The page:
“Our souls already know each other, don’t they?” he whispered. “It’s our bodies that are new.” ~ Karen Ross
2. Energetic Chemistry
“If you want to find the secrets of the universe, think in terms of energy, frequency, and vibration.” ~ Nikola Tesla
The theory of chemistry that bridges the gap between science and spirit for me is all about energy, and this view has its basis in physics. If everything is made of energy and vibrates at different frequencies, maybe the people we have chemistry with vibrate at the same frequency we do, or maybe the complete opposite frequency?
If this were true, it could explain how sometimes we have chemistry with someone and then one day we wake up, look at them sleeping on the other side of the bed, and feel nothing. Rather than being pulled into their orbit, we feel repelled. We have grown apart.
Maybe our vibration changed, or maybe theirs did. Regardless, it is obvious the two are no longer vibrating toward each other. This seems like a theory that people who are into the law of attraction will appreciate.
For me, this theory for chemistry is both mysterious and material. There is a tangible explanation for that undeniable pull we feel toward another person, but it doesn’t carry the weight of fate, destiny, and soul contracts. It is just a fact, like gravity. It gives me pause, though. That like attracts like makes me look at my exes and wonder if I am a selfish person?
“I think people who vibrate at the same frequency, vibrate toward each other. They call it—in science—sympathetic vibrations.” ~ Erykah Badu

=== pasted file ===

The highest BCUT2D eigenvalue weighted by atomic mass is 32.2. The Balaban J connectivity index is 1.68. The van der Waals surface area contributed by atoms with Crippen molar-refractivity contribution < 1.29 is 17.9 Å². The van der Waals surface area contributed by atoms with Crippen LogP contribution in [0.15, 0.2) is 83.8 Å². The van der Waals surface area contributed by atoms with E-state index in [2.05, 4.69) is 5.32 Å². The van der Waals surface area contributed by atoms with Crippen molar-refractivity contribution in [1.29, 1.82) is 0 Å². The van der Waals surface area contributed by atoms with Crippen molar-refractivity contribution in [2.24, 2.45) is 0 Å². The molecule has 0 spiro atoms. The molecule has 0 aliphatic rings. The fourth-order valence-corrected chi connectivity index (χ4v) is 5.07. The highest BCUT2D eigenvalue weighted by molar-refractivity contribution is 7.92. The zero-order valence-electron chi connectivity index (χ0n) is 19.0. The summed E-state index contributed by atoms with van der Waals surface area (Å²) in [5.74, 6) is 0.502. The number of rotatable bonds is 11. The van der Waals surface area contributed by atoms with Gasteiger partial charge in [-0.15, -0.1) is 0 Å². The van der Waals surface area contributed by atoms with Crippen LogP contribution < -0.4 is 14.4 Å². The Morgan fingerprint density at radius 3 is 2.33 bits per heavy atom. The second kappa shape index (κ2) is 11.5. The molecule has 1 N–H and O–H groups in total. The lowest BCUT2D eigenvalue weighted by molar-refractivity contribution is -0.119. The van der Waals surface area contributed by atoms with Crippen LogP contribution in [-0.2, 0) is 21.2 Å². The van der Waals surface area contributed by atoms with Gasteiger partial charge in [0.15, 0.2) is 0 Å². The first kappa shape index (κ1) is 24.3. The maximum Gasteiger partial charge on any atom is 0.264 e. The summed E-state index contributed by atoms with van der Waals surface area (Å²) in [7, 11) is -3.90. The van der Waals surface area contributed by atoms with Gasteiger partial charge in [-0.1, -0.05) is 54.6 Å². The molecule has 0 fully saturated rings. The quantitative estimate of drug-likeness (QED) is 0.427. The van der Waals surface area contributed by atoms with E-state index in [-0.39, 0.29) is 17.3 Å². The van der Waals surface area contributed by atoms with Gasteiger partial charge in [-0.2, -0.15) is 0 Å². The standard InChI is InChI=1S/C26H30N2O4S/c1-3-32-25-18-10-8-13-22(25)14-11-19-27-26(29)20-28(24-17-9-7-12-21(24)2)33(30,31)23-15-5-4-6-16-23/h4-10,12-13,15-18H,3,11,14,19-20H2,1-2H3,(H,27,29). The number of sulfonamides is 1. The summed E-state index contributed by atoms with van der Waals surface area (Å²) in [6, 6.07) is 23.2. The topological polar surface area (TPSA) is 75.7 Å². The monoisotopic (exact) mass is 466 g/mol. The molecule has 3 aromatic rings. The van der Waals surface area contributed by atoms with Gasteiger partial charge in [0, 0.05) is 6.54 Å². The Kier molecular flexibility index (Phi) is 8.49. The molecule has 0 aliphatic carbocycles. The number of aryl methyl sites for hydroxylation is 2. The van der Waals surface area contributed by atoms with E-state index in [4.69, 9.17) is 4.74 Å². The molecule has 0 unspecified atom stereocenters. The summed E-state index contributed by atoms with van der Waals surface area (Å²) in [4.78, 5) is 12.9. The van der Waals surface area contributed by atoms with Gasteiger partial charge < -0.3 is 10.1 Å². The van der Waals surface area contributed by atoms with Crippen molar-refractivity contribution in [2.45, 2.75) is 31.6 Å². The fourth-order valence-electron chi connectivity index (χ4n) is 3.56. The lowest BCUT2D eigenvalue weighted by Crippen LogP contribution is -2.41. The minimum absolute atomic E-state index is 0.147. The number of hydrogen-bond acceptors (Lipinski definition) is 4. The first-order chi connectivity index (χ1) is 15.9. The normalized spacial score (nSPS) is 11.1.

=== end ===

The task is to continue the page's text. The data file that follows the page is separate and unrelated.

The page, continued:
3. Animal Chemistry
“No, this trick won’t work… How on earth are you ever going to explain in terms of chemistry and physics so important a biological phenomenon as first love?” ~ Albert Einstein
After an exceptionally awful experience dating someone I had unparalleled chemistry with, I moved on to this reality—human beings are animals. Everything we experience as chemistry has an evolutionary, biological basis.
I’d like to think of myself as something more than an animal. I would also like to believe there is something more than a biological drive to procreate behind the mystery of chemistry; but when we read about the neuroscience of lust, attraction, and attachment, the data is compelling and persuasive.
This theory is rooted in biology and neuroscience. In a nutshell, we feel lust for people we would make healthy offspring with. Pheromones, hormones, and neurotransmitters collaborate, igniting, lust, attraction, and attachment. I think we have all had the baffling experience of having chemistry with someone who is not our type, and of being repelled by that great guy who looks perfect-for-you on paper but you can’t stand in reality; you can probably blame pheromones for those surprises.
This neuroscience explains the temporary insanity that can take over when people become intimate. The animal chemistry theory suggests chemistry is rooted in our biology as a mechanism to ensure procreation. This view takes all the magic out of chemistry, but it explains toxic relationships perfectly.